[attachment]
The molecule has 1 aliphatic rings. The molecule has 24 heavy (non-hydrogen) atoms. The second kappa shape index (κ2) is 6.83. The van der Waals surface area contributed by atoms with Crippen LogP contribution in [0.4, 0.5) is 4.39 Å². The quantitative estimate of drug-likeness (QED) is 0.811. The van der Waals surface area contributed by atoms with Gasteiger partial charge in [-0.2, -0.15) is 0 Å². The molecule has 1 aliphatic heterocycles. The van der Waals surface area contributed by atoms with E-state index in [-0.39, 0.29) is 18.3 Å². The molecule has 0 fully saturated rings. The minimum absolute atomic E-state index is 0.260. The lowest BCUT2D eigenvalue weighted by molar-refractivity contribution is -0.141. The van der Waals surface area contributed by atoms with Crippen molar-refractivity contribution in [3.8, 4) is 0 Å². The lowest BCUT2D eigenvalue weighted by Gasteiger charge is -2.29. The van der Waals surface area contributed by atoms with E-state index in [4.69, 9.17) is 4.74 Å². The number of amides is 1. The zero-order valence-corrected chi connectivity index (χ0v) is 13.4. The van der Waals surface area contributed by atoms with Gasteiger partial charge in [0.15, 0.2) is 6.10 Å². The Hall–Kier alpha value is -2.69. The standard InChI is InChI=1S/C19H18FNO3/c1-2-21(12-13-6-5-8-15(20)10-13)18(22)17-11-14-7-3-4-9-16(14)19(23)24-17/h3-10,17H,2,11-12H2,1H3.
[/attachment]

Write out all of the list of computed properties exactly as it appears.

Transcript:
The molecule has 1 aliphatic rings. The molecule has 24 heavy (non-hydrogen) atoms. The second kappa shape index (κ2) is 6.83. The van der Waals surface area contributed by atoms with Crippen LogP contribution in [0.4, 0.5) is 4.39 Å². The quantitative estimate of drug-likeness (QED) is 0.811. The van der Waals surface area contributed by atoms with Gasteiger partial charge in [-0.2, -0.15) is 0 Å². The molecule has 1 aliphatic heterocycles. The van der Waals surface area contributed by atoms with E-state index in [-0.39, 0.29) is 18.3 Å². The molecule has 0 fully saturated rings. The minimum absolute atomic E-state index is 0.260. The lowest BCUT2D eigenvalue weighted by molar-refractivity contribution is -0.141. The van der Waals surface area contributed by atoms with Crippen molar-refractivity contribution in [3.8, 4) is 0 Å². The lowest BCUT2D eigenvalue weighted by Gasteiger charge is -2.29. The van der Waals surface area contributed by atoms with E-state index in [4.69, 9.17) is 4.74 Å². The number of amides is 1. The zero-order valence-corrected chi connectivity index (χ0v) is 13.4. The van der Waals surface area contributed by atoms with Gasteiger partial charge in [0.15, 0.2) is 6.10 Å². The Hall–Kier alpha value is -2.69. The standard InChI is InChI=1S/C19H18FNO3/c1-2-21(12-13-6-5-8-15(20)10-13)18(22)17-11-14-7-3-4-9-16(14)19(23)24-17/h3-10,17H,2,11-12H2,1H3.